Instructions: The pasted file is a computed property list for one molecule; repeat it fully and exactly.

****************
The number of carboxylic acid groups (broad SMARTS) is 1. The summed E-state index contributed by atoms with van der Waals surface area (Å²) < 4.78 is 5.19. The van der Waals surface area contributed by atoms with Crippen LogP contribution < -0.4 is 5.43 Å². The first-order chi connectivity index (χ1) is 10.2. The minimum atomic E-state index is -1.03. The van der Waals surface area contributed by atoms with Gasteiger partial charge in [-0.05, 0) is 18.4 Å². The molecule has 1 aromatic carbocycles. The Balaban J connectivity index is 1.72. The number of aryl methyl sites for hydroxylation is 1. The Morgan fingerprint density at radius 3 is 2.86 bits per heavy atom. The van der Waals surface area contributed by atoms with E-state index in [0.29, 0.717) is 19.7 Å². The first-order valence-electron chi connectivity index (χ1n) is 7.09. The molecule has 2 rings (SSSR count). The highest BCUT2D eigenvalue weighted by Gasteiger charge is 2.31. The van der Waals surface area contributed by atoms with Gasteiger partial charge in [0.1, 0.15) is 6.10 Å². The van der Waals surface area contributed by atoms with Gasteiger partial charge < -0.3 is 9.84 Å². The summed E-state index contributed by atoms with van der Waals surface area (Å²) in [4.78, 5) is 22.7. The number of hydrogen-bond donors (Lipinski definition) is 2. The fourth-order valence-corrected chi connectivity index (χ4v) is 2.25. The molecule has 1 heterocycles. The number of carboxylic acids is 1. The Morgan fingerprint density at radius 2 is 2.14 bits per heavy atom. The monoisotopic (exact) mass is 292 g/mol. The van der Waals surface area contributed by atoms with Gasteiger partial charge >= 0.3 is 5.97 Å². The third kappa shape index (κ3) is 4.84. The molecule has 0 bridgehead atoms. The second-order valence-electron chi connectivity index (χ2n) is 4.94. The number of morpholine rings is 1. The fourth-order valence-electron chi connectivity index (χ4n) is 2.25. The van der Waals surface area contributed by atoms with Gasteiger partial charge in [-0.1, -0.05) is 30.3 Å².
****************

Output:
The number of carboxylic acid groups (broad SMARTS) is 1. The summed E-state index contributed by atoms with van der Waals surface area (Å²) < 4.78 is 5.19. The van der Waals surface area contributed by atoms with Crippen LogP contribution < -0.4 is 5.43 Å². The first-order chi connectivity index (χ1) is 10.2. The minimum atomic E-state index is -1.03. The van der Waals surface area contributed by atoms with Gasteiger partial charge in [-0.05, 0) is 18.4 Å². The molecule has 1 aromatic carbocycles. The Balaban J connectivity index is 1.72. The number of aryl methyl sites for hydroxylation is 1. The Morgan fingerprint density at radius 3 is 2.86 bits per heavy atom. The van der Waals surface area contributed by atoms with E-state index in [0.29, 0.717) is 19.7 Å². The first-order valence-electron chi connectivity index (χ1n) is 7.09. The molecule has 2 rings (SSSR count). The highest BCUT2D eigenvalue weighted by Gasteiger charge is 2.31. The van der Waals surface area contributed by atoms with Gasteiger partial charge in [0.1, 0.15) is 6.10 Å². The van der Waals surface area contributed by atoms with Gasteiger partial charge < -0.3 is 9.84 Å². The summed E-state index contributed by atoms with van der Waals surface area (Å²) in [4.78, 5) is 22.7. The number of hydrogen-bond donors (Lipinski definition) is 2. The fourth-order valence-corrected chi connectivity index (χ4v) is 2.25. The molecule has 1 heterocycles. The number of carboxylic acids is 1. The Morgan fingerprint density at radius 2 is 2.14 bits per heavy atom. The monoisotopic (exact) mass is 292 g/mol. The van der Waals surface area contributed by atoms with Gasteiger partial charge >= 0.3 is 5.97 Å². The third kappa shape index (κ3) is 4.84. The molecule has 0 bridgehead atoms. The second-order valence-electron chi connectivity index (χ2n) is 4.94. The number of morpholine rings is 1. The fourth-order valence-electron chi connectivity index (χ4n) is 2.25. The van der Waals surface area contributed by atoms with Gasteiger partial charge in [-0.1, -0.05) is 30.3 Å².